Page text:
Blood vessels

New partner joins forces in development of in vitro blood vessel

28 August 2019
IMCRC joins research project developing in vitro blood vessels

A project working on building blood vessels outside of the body has attracted further industry attention, with the IMCRC joining Dr Steven Wise and Codex Research in the research collaboration.

Vascular graft in bioreactor

Vascular graft in bioreactor

Dr Steven Wise from the Faculty of Medicine and Health and his team have partnered with the Innovative Manufacturing Cooperative Research Centre (IMCRC), after securing backing from Codex Research earlier this year.

IMCRC has committed $851,000 of Commonwealth funding to the research, which is projected to be underway until 2022. The collaboration will be the second research partnership between the University of Sydney and Codex.

His work aims to improve the treatment of heart disease by engineering a physiologically-relevant blood vessel implant used in bypass surgery. To reduce the failure rate of their traditional plastic counterparts, Dr Wise and his team employ a range of synthetic and natural materials with the aim of developing new synthetic graft materials which combine tailored mechanical properties with improved biocompatibility. Current lab-based methods to assess these new materials have significant limitations, and better mimicry of human systems in a laboratory environment would greatly benefit this research area.

Dr Wise says the partnership with IMCRC has facilitated the rare opportunity of assembling a diverse team with cross-disciplinary expertise in vascular biology, materials engineering, hardware design and manufacturing, integrated software and sensing systems.

As well as funding, IMCRC has provided substantial support and guidance in helping to focus on business and manufacturing requirements and have helped to crystalise a sophisticated business model for the project.

The collaboration combines a mutual enthusiasm and commitment to supporting Australian innovation that boosts the country’s technological capabilities and allows us to meet global challenges and opportunities. To help achieve this, with the support of the University of Sydney, Dr Wise and his team will be conducting their research in the Charles Perkins Centre, where they have access to world-class infrastructure and facilities.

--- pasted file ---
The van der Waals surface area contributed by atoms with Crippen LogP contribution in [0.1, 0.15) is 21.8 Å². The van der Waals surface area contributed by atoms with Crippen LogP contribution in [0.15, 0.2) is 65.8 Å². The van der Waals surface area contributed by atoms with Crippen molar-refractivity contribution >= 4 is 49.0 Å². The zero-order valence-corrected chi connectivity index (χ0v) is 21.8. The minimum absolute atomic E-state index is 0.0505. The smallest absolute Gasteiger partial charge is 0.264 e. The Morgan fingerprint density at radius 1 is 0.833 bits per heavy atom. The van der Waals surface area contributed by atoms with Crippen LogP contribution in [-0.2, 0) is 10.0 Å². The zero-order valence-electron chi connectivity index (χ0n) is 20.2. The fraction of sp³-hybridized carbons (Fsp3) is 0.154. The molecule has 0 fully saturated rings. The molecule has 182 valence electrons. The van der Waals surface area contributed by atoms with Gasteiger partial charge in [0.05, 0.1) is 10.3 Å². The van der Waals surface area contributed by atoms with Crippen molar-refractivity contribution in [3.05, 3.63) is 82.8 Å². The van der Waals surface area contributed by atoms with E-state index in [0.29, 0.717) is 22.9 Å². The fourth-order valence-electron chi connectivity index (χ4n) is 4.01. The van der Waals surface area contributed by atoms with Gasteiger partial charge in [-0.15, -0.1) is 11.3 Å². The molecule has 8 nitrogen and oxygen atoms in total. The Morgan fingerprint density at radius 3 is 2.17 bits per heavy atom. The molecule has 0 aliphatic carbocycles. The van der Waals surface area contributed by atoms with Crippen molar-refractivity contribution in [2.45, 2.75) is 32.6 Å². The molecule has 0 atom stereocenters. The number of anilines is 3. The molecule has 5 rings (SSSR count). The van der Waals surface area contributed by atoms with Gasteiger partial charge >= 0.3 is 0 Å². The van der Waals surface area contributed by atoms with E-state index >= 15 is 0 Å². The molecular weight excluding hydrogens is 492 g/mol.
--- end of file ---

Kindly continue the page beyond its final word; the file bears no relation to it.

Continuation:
IMCRC CEO and Managing Director, David Chuter, said the project personifies the exciting times for organisations working in emerging fields such as biotechnology, like Codex Research.

“Digital and advanced manufacturing technologies are creating new opportunities for Australia’s biotechnology sector, collecting, analysing and providing information that speeds up the discovery and engineering process of new products that have real-life impact,” Mr Chuter said.

Investing in a project that lays the manufacturing foundation to develop highly tailored products that mimic the human vascular system to then be able to create life-changing products such as new vascular implants is very rewarding.
IMCRC CEO and Managing Director, David Chuter

IMCRC hopes Dr Wise's research will disrupt and transform current approaches while also developing an advanced perfusion bioreactor technology to mimic biological environments in vitro.

In January, Dr Wise and his team secured $520,000 through the federal government’s ARC Linkage Project to develop the vascular biology underpinning an in vitro blood vessel system with industry partner Codex Research. This new partnership with IMCRC will add significant value to the collaboration, facilitating the further development, scaling and manufacture of their bioreactor technology.

Dr Wise has highlighted the value of finding an enthusiastic industry partner which helps to translate research and has praised Codex for their proactive engagement of the research team.

“Working with such an engaged industry partner in Codex is a fantastic opportunity, they are adding so much value both in terms of additional subject expertise but also an embedded teamwork philosophy. In a short space of time, the group has already been incredibly productive,” Dr Wise said.

Codex Research said the program provides them an enormous boost, highlighting the collaboration with Sydney University researchers as being key to the success of the project.

“For a small start-up like Codex Research to gain access to government funding and the resources of a G8 university is extraordinary.

We have been able to develop our project in directions and at a pace that would never have been possible otherwise,” Codex Research said.

The benefits of the project, and the partnership between Dr Wise, Codex, and IMCRC, will be felt across medial manufacturing, biomaterials, tissue engineering, and vascular biology fields. By integrating digital technologies in a medical science and regenerative setting, the research promises to increase efficiencies within these fields.

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